For many associations planning their annual meetings, events, shows, or conferences, cost-cutting and related quick fixes may seem like the most prudent responses to the current economy. But in the end, such actions may end up doing more harm than good if they impair an association's ability to serve its members and other core constituents. In addition, such short-term fixes can create even greater long-term problems.

Instead, pause for a moment and take a step back. Ask yourself, your staff, and your volunteer leaders a powerful, perspective-changing question: If you were to hold your event for the first time ever in 2009, what would you want it to look like?

When we pose this question to our clients, the truly productive thinking begins. The prospect of letting go of what you know and starting anew is sometimes a little intimidating, but exciting and particularly constructive. It's also a great approach to ensuring your organization is successful in the future, because it frees you to discover new opportunities that can help your association not only survive, but revitalize and strengthen for the long term.

One very helpful first step toward answering this question is research. Associations typically survey their members on issues every three to five years, if at all. As executive leaders, we frequently need to be very careful about making too many decisions in a vacuum. Unfortunately, any research conducted in the past couple of years is largely irrelevant in today's economy. Now, more than ever, it is critical to reach out to your core constituents-including members, exhibitors, sponsors, and others-and ask them what they really need from their meetings and conferences, and what elements would encourage them to attend. Research options are plentiful and can range from extremely cost-effective online surveys to focus groups.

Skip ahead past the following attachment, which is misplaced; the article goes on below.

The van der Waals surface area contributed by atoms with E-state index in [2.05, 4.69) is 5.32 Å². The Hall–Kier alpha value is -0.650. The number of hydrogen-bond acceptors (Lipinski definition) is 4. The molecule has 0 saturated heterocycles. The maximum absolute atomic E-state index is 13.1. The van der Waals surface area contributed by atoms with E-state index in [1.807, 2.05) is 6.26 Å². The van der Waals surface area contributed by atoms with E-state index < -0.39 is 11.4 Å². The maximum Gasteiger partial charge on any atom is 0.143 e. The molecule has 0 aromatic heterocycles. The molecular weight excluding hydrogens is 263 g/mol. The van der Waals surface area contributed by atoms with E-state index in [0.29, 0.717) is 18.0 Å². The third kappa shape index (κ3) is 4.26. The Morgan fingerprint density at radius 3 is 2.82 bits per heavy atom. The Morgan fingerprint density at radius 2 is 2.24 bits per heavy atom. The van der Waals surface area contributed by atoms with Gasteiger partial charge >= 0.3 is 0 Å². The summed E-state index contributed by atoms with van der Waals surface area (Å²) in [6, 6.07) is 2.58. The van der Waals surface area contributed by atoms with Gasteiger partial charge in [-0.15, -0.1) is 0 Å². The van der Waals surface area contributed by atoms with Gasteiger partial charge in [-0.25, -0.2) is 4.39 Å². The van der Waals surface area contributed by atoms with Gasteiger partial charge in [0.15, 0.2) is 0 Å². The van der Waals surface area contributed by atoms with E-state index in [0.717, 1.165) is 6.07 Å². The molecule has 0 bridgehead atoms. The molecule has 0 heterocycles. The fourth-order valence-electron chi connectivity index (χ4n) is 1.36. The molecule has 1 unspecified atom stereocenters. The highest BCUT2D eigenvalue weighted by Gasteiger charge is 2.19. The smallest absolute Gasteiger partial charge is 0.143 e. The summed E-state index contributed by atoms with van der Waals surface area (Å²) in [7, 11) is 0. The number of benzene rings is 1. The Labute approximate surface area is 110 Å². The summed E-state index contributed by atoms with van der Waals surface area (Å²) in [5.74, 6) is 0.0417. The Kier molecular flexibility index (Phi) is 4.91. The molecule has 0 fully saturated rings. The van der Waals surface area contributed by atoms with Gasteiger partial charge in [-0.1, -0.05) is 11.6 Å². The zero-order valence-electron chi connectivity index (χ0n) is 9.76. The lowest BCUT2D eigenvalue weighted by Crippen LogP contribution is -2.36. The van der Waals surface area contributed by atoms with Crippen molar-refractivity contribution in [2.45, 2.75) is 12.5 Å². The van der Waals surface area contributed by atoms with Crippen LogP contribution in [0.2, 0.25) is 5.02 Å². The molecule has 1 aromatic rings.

It's also important to ask your staff members what they think. For them, this is an opportunity to think strategically about how an event should be restructured, as well as how to allocate resources most effectively.

The power of the question is most clear when you see its real-world impact. We recently posed it to a volunteer board of a technology organization that has been in existence for decades, and whose annual event has changed very little over the years. The question immediately altered the dynamic of the meeting and fostered an environment conducive to positive change. The overall discussion shifted from where to make cuts to why cuts were being considered in the first place. This ultimately led the organization to develop a new strategic approach to targeting a demographic that had not been considered in the past.

We also posed the question to board members of a medical organization who felt that it caused them to be "freer" in their thinking. Ultimately, the new direction that they set for their organization helped them to avoid dwelling on the ideas and strategies of the past, and enabled them to move forward. It also helped the organization engage new members, retain current members, and shift demographics to propel future growth.

Several years back, I was involved in an industry think tank, and I posed a different question to association executives and the supplier community: What keeps you up at night? The tremendous feedback during this meeting became the cornerstone for significant thought leadership dialogue, both written and in person. The feedback that results from posing such a question puts everyone on the same playing field and helps to encourage solution-driven dialogue in a myriad of settings. Similarly, quizzing members, staff, and volunteer leaders about what their show or event would look like if it were presented for the first time ever can offer invaluable new perspectives when our instinct is to cut now and ask the questions later.

In challenging times, looking at things from the same perspective as we have during good times is a clear prescription for poor results. However, if you examine issues from a fresh point of view that is unencumbered by the past, your event-and your association overall-will be more relevant and successful both this year and in the future. So what are you waiting for? Make this question the key item on your next agenda.